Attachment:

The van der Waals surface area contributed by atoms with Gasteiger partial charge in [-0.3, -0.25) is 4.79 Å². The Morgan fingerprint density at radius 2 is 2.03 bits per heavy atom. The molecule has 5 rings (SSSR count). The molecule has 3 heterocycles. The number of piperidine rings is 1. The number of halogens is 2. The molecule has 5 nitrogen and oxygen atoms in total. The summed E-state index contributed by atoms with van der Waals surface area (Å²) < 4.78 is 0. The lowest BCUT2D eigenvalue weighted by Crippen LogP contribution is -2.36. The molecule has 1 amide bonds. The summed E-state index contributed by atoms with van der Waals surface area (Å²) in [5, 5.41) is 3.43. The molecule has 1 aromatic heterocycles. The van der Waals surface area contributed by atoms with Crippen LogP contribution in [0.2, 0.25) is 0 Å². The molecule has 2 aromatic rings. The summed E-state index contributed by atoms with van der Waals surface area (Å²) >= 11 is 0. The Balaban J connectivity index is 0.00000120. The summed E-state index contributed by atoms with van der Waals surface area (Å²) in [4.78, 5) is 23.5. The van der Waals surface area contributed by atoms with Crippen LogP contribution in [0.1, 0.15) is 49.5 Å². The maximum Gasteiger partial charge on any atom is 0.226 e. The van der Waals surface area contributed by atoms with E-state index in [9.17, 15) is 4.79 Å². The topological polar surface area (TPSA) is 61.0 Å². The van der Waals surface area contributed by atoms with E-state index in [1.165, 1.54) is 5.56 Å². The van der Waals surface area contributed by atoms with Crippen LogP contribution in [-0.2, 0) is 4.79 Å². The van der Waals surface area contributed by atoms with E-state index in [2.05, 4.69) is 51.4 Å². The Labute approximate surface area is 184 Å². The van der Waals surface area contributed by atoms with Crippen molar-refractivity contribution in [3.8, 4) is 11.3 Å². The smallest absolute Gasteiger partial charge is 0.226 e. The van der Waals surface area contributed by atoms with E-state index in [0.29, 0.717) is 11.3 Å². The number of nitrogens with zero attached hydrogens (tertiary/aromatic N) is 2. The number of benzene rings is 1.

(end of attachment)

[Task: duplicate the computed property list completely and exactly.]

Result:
The van der Waals surface area contributed by atoms with Gasteiger partial charge in [-0.3, -0.25) is 4.79 Å². The Morgan fingerprint density at radius 2 is 2.03 bits per heavy atom. The molecule has 5 rings (SSSR count). The molecule has 3 heterocycles. The number of piperidine rings is 1. The number of halogens is 2. The molecule has 5 nitrogen and oxygen atoms in total. The summed E-state index contributed by atoms with van der Waals surface area (Å²) < 4.78 is 0. The lowest BCUT2D eigenvalue weighted by Crippen LogP contribution is -2.36. The molecule has 1 amide bonds. The summed E-state index contributed by atoms with van der Waals surface area (Å²) in [5, 5.41) is 3.43. The molecule has 1 aromatic heterocycles. The van der Waals surface area contributed by atoms with Crippen LogP contribution in [0.2, 0.25) is 0 Å². The molecule has 2 aromatic rings. The summed E-state index contributed by atoms with van der Waals surface area (Å²) >= 11 is 0. The Balaban J connectivity index is 0.00000120. The summed E-state index contributed by atoms with van der Waals surface area (Å²) in [4.78, 5) is 23.5. The van der Waals surface area contributed by atoms with Crippen LogP contribution in [0.1, 0.15) is 49.5 Å². The maximum Gasteiger partial charge on any atom is 0.226 e. The van der Waals surface area contributed by atoms with E-state index in [9.17, 15) is 4.79 Å². The topological polar surface area (TPSA) is 61.0 Å². The van der Waals surface area contributed by atoms with E-state index in [1.165, 1.54) is 5.56 Å². The van der Waals surface area contributed by atoms with Crippen LogP contribution in [-0.2, 0) is 4.79 Å². The van der Waals surface area contributed by atoms with E-state index in [2.05, 4.69) is 51.4 Å². The Labute approximate surface area is 184 Å². The van der Waals surface area contributed by atoms with Crippen molar-refractivity contribution in [3.8, 4) is 11.3 Å². The smallest absolute Gasteiger partial charge is 0.226 e. The van der Waals surface area contributed by atoms with E-state index in [0.29, 0.717) is 11.3 Å². The number of nitrogens with zero attached hydrogens (tertiary/aromatic N) is 2. The number of benzene rings is 1.